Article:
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The relevance of Marx to therapeutics in the 21st century contd ...

 

This process involves a qualitative change of therapeutic focus - from the individuated self who discovers deeper insights into his or her consciousness to the collective engaged in the continuous activity of creating a new social unit (the emotional zpd). The overriding question transforms from "How is each individual doing?" to "How well is the group performing its activity?"

This ultra-focus on activity, specifically on the activity of speaking, i.e., on the conversation, transforms meaning itself. Reconsidering Wittgenstein from a Marxian and Vygotskian activity-theoretic vantage point, we reject the simplistic equation of meaning and use that is common amongst many followers and students of Wittgenstein in favor of the dialectical relationship between meaning and activity. The meaning of conversation is not to be found in how it is used but in that it is used (Newman, 1999, pp. 84-85).

The above, of course, is an abstract characterization of social therapeutics. How does the engagement of power, authority, self, etc., occur? What is a group like? Social therapy groups are typically comprised of 15 to 25 people - a mix of women and men of varying ages, ethnicities, sexual orientations, professions and "problems." Most groups are ongoing (although we do some time-limited groups) and meet weekly for 90 minutes. Members' length of time in group varies; some people remain for years, others leave and new members join. A group typically begins in a fairly traditional manner as different people bring up issues they want help with. But the real work of the group is figuring out how to talk about what they want to talk about, i.e., the group's activity is figuring out what to do with all the "stuff" that's been put out, how to create an environment/a methodology/a conversation. In other words, the therapuetic work is methodological, not psychological. The therapist helps the group practice method, i.e., create a tool (as in tool-and-result) uniquely and specifically to deal with what it is they want to talk about. It is in the group's activity of creating the method that such issues of self, language, power, etc., get engaged. The social therapeutic process, then, is not to help people with their problems; rather, it is to help groups of people create environments for getting help. This, we have found, is most helpful.

In orthodox psychology, the moral dimension of life activity is ruled out of order in the name of good science. Fact and value are arbitrarily distinguished even though in the "becoming" of life "ought" and "is" are dialectically intertwined. Not surprisingly, psychology has become less and less relevant to human life and growth. A new science/art is needed - a revolutionary science/art practiced by all - to help us navigate through the swirling waters of a new and complex millenium.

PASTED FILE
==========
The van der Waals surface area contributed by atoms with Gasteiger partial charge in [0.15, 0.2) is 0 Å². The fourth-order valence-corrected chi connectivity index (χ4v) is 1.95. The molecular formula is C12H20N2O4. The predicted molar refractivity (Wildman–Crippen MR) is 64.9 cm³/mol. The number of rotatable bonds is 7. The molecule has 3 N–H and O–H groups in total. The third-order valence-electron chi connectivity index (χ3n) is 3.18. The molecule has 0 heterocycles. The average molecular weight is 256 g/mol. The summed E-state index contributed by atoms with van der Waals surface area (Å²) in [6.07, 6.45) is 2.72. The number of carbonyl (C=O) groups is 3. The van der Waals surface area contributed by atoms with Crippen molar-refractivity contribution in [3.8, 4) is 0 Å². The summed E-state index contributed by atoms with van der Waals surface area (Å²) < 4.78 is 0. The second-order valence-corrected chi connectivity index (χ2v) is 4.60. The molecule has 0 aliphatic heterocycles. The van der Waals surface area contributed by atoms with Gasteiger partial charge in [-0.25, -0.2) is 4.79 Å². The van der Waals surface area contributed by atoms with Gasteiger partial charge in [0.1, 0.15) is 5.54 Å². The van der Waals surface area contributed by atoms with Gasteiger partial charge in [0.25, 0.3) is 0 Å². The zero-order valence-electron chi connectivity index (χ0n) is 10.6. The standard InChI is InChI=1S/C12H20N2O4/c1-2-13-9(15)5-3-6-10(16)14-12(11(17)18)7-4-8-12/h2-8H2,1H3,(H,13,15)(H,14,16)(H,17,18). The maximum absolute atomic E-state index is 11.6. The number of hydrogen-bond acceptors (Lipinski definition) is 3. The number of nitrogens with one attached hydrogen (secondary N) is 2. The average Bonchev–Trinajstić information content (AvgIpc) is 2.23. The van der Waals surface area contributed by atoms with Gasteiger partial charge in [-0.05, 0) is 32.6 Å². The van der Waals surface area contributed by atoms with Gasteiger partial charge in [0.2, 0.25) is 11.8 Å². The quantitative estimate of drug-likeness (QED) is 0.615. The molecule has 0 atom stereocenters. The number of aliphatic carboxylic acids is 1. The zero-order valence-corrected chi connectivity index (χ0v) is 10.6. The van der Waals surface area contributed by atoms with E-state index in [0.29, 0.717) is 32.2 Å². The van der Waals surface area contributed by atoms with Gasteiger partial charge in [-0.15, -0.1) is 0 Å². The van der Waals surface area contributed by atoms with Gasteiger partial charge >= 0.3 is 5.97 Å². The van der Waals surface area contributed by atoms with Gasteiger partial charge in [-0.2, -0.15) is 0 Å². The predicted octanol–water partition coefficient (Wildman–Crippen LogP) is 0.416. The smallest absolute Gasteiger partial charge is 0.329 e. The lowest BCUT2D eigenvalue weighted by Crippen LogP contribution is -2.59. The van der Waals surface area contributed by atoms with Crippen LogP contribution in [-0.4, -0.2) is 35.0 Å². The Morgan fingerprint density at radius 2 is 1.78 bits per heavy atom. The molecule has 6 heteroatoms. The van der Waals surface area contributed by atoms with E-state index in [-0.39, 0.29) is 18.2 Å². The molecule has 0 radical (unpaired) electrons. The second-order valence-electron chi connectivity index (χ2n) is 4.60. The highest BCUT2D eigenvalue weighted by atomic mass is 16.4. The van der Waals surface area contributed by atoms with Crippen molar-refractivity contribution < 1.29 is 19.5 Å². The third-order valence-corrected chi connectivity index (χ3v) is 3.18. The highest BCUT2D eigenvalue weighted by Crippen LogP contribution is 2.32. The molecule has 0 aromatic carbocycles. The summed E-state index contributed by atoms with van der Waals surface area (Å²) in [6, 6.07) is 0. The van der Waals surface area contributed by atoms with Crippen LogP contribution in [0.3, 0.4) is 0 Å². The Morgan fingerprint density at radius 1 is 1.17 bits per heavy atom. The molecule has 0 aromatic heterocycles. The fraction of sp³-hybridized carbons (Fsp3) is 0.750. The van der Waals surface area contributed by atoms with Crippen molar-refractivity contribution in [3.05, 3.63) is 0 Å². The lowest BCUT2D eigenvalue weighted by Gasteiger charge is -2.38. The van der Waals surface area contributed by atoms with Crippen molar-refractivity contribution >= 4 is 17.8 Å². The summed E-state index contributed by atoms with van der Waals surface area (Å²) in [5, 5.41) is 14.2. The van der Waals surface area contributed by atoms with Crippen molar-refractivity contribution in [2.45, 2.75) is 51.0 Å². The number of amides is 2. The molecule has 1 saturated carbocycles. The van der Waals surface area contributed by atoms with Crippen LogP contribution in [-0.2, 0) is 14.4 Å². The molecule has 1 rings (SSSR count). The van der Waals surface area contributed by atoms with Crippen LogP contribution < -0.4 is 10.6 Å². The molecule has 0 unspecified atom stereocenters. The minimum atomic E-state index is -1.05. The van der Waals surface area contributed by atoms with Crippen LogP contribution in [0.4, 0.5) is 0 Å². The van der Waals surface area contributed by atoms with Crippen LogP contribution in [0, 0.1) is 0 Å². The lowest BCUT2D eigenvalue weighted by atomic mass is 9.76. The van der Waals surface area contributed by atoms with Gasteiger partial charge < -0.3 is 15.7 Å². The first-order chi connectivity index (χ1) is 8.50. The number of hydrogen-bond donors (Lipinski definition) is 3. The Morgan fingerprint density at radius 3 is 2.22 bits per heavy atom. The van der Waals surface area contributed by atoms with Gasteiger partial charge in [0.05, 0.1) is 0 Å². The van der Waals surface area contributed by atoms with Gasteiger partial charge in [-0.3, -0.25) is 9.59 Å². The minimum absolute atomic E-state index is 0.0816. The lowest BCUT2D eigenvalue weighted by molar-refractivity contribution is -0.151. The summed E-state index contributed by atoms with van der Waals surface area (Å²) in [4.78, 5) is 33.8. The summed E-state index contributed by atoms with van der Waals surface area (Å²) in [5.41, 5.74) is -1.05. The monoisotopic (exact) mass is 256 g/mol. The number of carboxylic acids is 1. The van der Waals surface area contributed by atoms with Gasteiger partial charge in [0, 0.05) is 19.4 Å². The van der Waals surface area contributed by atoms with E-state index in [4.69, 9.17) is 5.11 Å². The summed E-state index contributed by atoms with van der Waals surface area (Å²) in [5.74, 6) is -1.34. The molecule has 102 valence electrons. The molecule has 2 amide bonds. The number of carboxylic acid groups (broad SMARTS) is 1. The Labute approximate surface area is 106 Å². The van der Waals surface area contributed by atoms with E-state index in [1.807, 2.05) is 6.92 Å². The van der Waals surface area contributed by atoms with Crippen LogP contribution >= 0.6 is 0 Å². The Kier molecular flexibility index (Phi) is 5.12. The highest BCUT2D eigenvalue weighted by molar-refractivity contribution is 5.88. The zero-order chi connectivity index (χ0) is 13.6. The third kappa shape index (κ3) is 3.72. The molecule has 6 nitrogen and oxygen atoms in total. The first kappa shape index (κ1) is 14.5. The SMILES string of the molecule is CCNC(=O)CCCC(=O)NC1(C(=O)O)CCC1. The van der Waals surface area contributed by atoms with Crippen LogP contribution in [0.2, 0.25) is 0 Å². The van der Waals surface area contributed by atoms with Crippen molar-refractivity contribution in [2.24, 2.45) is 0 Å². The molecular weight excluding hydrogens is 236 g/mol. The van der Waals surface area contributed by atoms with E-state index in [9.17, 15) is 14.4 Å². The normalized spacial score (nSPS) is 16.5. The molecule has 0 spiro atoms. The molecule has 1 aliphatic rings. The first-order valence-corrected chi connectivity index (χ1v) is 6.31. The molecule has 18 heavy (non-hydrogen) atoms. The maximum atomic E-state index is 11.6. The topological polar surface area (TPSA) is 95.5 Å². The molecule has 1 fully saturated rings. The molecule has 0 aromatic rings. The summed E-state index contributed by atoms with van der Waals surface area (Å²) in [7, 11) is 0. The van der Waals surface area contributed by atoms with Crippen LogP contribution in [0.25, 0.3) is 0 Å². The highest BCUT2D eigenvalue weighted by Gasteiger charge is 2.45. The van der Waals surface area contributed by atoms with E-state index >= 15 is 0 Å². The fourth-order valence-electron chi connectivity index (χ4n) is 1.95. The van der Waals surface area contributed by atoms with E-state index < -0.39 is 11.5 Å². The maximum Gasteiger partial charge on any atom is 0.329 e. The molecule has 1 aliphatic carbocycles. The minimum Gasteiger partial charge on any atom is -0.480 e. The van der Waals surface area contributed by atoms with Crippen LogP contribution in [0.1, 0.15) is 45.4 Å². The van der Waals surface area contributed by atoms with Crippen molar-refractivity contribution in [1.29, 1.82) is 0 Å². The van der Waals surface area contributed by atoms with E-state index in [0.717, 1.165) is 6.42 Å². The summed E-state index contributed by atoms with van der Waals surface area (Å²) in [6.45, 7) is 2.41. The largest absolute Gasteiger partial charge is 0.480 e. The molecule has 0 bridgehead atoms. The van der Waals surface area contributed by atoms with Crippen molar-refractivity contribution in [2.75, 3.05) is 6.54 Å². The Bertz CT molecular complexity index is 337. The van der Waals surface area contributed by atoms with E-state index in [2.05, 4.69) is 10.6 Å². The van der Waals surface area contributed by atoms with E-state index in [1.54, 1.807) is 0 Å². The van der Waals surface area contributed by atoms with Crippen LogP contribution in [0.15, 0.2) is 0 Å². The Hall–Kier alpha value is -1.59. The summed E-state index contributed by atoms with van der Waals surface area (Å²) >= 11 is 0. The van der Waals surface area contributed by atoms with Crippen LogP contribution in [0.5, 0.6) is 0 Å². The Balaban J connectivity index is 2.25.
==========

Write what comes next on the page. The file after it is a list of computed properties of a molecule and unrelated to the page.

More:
Further reading

Holzman, L. (1999). Performing psychology: A postmodern culture of the mind. New York: Routledge.

Holzman, L. and Morss, J. (Eds.), (in press).Postmodern psychologies, societal practice and political life. New York: Routledge.

Marx, K. (1974). Theses on Feuerbach. In K. Marx and F. Engels, The German Ideology. New York. International Publishers.

Newman, F. (1974). Power and authority: The inside view of class struggle. New York: Centers for Change, Inc.

Newman, F. (1999). One dogma of dialectical materialism. Annual Review of Critical Psychology, 1(1), 83-99.

Newman, F. (in press). The performance of revolution (More thoughts on the postmodernization of Marxism). In L. Holzman and J. Morss (Eds.), Postmodern psychologies, societal practice and political life. New York: Routledge.

Newman, F. and Holzman, L. (1993). Lev Vygotsky: Revolutionary scientist. London: Routledge.

Newman, F. and Holzman, L. (1996).Unscientific psychology: A cultural-performatory approach to understanding human life. Westport CT: Praeger.

Newman and Holzman, L. (1997). The end of knowing: A new developmental way of learning. New York: Routledge.

Vygotsky, L. S. (1978). Mind in society. Cambridge, MA: Harvard.

Vygotsky, L. S. (1986). The collected works of L.S. Vygotsky, Vol. 1. New York: Plenum.

Wittgenstein, L. (1953). Philosophical investigations. New York: Macmillan.

 

Fred Newman is director of training, East Side Institute for Short Term Psychotherapy and artistic director, Castillo Theatre, New York City. He is the author of a number of books and plays, including three "psychology plays", written for production at annual conventions of the American Psychological Society.

Lois Holzman is director of educational programmes, East Side Institute for Short Term Psychotherapy, and director, Center for Developmental Learning, New York City. She is the author and editor of a number of books, including Performing Psychology (See page 33 for book review and more on Newman and Holzman)

 

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